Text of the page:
Severely entrenched addicts who were recently granted Health Canada authorization to receive prescription heroin – a first in the country – will explore their legal options after the federal government announced it has banned the practice, effective immediately.
Federal Health Minister Rona Ambrose made the announcement at a Toronto news conference on Thursday, bringing to a halt her department’s recent decision to permit the prescription of diacetylmorphine (heroin) to select addicts in Vancouver.
B.C. doctors had submitted applications to Health Canada’s Special Access Programme (SAP) requesting the drug for roughly 35 patients exiting a clinical trial. These patients had failed at conventional treatments, such as methadone, an average of 11 times each, the doctors said, and prescription heroin has been proven in numerous clinical trials worldwide to be a safe and effective second-line treatment for such addicts.
After seeking independent expert advice, Health Canada approved 20 of the applications over the last two weeks. But on Thursday, Ms. Ambrose slammed the door on the practice, closing what she called a “loophole” in the SAP by banning doctors from using it to prescribe heroin, cocaine, LSD, magic mushrooms and other illegal drugs.
“The Prime Minister and I do not believe we are serving the interests of those who are addicted to drugs or those who need our help by giving them the very drugs they are addicted to,” she said.
The B.C. doctors had renewed their calls for allowing prescription heroin in light of the ongoing SALOME trial, a three-year project led by researchers from Providence Health Care and the University of British Columbia. The Vancouver-based trial aims to determine whether hydromorphone – a powerful but legal pain medication – is as effective as prescription heroin in treating severely addicted heroin users.
A previous study (NAOMI) by the same researchers, published in the New England Journal of Medicine, had concluded prescription heroin is a safe and effective treatment for the limited group that did not benefit from conventional treatments. Participants who took prescription heroin were more likely to stay in treatment, reduce illegal drug use and avoid illegal activities, researchers found.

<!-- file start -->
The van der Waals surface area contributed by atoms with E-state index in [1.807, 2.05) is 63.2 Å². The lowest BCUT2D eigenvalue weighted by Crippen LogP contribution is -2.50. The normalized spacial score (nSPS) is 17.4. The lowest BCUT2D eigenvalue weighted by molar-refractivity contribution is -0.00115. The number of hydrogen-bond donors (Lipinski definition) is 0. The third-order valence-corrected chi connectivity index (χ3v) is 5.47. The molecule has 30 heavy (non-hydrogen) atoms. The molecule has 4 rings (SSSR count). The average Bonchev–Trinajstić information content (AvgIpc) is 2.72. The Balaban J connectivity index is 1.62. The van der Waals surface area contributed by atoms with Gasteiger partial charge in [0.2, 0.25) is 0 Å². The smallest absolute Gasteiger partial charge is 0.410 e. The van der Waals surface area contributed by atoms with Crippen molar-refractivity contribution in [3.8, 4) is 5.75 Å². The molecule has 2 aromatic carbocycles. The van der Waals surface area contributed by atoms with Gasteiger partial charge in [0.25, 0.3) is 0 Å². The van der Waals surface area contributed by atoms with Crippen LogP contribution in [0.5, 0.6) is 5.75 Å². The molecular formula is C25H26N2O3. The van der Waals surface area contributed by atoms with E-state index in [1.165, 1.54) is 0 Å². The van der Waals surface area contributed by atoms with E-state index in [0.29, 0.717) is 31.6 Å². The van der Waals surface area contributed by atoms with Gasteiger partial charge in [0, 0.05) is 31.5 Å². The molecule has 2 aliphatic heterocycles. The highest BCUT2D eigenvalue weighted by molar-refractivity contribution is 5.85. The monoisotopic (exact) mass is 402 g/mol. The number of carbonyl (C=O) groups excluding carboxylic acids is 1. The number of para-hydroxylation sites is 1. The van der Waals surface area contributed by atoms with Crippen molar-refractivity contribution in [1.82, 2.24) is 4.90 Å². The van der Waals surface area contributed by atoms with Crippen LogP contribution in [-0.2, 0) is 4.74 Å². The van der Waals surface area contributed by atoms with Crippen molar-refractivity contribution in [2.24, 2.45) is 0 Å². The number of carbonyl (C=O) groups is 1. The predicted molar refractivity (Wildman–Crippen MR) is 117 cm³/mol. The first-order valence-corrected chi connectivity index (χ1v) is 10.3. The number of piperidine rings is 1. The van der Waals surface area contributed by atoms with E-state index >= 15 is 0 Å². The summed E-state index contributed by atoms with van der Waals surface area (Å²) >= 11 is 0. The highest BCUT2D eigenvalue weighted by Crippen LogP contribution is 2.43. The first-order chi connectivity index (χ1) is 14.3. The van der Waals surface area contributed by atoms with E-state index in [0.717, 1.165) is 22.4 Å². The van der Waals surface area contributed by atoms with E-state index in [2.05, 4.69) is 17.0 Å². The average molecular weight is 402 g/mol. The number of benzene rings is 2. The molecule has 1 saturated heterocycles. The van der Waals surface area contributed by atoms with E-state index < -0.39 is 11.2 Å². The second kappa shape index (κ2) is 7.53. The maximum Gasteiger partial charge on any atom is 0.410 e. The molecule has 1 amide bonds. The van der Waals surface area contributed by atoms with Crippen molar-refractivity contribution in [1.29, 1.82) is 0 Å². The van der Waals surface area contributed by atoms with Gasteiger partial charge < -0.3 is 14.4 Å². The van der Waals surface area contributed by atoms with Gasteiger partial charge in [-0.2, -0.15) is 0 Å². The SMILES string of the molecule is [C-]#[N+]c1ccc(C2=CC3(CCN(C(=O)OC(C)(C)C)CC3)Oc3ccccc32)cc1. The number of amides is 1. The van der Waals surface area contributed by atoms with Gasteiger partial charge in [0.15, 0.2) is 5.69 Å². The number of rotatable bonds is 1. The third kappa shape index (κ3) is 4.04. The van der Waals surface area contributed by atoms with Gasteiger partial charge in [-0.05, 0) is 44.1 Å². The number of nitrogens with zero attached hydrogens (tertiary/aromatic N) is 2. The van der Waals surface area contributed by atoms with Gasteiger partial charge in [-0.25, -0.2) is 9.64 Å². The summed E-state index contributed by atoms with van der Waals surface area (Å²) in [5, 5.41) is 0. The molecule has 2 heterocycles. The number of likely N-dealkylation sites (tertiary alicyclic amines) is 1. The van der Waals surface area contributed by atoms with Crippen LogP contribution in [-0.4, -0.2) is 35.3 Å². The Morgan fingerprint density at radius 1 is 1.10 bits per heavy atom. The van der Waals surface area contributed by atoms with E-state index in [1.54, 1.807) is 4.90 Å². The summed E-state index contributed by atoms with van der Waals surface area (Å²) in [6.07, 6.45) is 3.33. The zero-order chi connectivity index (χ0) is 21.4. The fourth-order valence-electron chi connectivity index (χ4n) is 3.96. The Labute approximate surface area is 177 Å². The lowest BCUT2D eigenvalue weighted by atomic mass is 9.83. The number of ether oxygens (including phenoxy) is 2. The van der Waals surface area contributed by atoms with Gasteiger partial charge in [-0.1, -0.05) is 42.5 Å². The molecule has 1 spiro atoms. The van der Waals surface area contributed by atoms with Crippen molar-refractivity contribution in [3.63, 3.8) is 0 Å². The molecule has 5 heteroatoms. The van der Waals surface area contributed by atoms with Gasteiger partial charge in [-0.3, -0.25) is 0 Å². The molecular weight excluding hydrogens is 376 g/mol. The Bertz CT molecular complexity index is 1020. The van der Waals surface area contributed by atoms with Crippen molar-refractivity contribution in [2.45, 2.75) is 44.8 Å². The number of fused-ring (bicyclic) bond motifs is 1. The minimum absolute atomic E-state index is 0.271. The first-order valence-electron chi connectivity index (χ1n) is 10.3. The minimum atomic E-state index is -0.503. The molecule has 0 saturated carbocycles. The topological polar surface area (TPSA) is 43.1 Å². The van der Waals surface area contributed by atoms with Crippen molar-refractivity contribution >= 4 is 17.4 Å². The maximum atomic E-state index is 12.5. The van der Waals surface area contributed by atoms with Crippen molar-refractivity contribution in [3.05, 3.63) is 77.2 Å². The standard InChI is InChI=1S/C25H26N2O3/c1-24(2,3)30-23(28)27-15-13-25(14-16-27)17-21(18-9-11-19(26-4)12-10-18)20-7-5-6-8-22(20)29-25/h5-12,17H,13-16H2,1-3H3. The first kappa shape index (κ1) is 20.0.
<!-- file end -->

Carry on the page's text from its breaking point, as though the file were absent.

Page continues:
In both trials, doctors planning participants’ exit strategies faced a problem: Following the trials, they could either prescribe methadone – which no participant had benefitted from despite repeated efforts – or hydromorphone, a drug whose safety and effectiveness in addiction treatment won’t be known until late 2014. For this reason, they submitted the SAP requests.
Ms. Ambrose said the 20 approved applications will go ahead, but won’t be renewed when the three-month shipments are up. No new applications will be approved. She dismissed the claims of harm reduction advocates, doctors and researchers who say prescription heroin is a valid drug to treat addicts who have failed at conventional treatments.
“If there are physicians who believe that, they can go to their college of physicians at the provincial level and make that case for the ability to prescribe,” she said. “The SAP is not for that.”
However, Martin Schechter, principal investigator of the NAOMI study, said that’s not how it works. “The fact is, unless the federal government gives exemptions for this to be used, those doctors are subject to arrest,” he said. “It is not up to the provincial colleges alone to authorize this treatment.”
Scott Bernstein, a lawyer for the Pivot Legal Society, which is representing 22 SALOME patients as well as the B.C. Association of People on Methadone, said he will explore all legal options once the exact details of the new regulations are known. He said he is concerned by the fact the government can “close off” Health Canada’s ability to make decisions.
“Ms. Ambrose doesn’t have any medical education,” he said. “Taking this decision out of the hands of experts … and making a decision based on politics – is that how we want to approve medical care in this country?”